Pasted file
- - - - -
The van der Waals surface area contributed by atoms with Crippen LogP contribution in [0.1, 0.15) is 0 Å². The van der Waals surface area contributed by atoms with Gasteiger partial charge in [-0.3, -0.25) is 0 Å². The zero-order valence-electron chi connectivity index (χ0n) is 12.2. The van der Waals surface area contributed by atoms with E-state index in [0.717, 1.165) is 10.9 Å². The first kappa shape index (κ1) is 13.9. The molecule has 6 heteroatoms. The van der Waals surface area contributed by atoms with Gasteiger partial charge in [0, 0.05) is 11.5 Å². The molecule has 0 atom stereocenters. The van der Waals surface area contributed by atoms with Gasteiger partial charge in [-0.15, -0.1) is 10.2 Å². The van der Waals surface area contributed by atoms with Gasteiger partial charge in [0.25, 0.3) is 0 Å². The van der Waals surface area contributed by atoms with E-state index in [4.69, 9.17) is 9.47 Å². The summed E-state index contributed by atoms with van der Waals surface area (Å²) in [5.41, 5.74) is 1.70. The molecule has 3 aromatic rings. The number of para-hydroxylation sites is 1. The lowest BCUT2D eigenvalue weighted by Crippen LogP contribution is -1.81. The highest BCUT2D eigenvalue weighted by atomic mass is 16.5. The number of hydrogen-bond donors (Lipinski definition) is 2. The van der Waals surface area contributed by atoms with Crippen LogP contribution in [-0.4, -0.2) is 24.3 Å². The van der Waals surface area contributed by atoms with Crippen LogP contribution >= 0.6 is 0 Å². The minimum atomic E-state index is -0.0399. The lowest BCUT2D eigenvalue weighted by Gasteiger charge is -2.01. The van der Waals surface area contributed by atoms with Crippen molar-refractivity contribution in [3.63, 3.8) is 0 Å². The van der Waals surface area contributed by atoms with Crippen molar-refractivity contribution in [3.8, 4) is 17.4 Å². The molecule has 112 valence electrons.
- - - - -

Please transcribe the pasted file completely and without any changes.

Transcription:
The van der Waals surface area contributed by atoms with Crippen LogP contribution in [0.1, 0.15) is 0 Å². The van der Waals surface area contributed by atoms with Gasteiger partial charge in [-0.3, -0.25) is 0 Å². The zero-order valence-electron chi connectivity index (χ0n) is 12.2. The van der Waals surface area contributed by atoms with E-state index in [0.717, 1.165) is 10.9 Å². The first kappa shape index (κ1) is 13.9. The molecule has 6 heteroatoms. The van der Waals surface area contributed by atoms with Gasteiger partial charge in [0, 0.05) is 11.5 Å². The molecule has 0 atom stereocenters. The van der Waals surface area contributed by atoms with Gasteiger partial charge in [-0.15, -0.1) is 10.2 Å². The van der Waals surface area contributed by atoms with Gasteiger partial charge in [0.25, 0.3) is 0 Å². The van der Waals surface area contributed by atoms with E-state index in [4.69, 9.17) is 9.47 Å². The summed E-state index contributed by atoms with van der Waals surface area (Å²) in [5.41, 5.74) is 1.70. The molecule has 3 aromatic rings. The number of para-hydroxylation sites is 1. The lowest BCUT2D eigenvalue weighted by Crippen LogP contribution is -1.81. The highest BCUT2D eigenvalue weighted by atomic mass is 16.5. The number of hydrogen-bond donors (Lipinski definition) is 2. The van der Waals surface area contributed by atoms with Crippen LogP contribution in [-0.4, -0.2) is 24.3 Å². The van der Waals surface area contributed by atoms with Crippen LogP contribution >= 0.6 is 0 Å². The minimum atomic E-state index is -0.0399. The lowest BCUT2D eigenvalue weighted by Gasteiger charge is -2.01. The van der Waals surface area contributed by atoms with Crippen molar-refractivity contribution in [3.63, 3.8) is 0 Å². The van der Waals surface area contributed by atoms with Crippen molar-refractivity contribution in [3.8, 4) is 17.4 Å². The molecule has 112 valence electrons.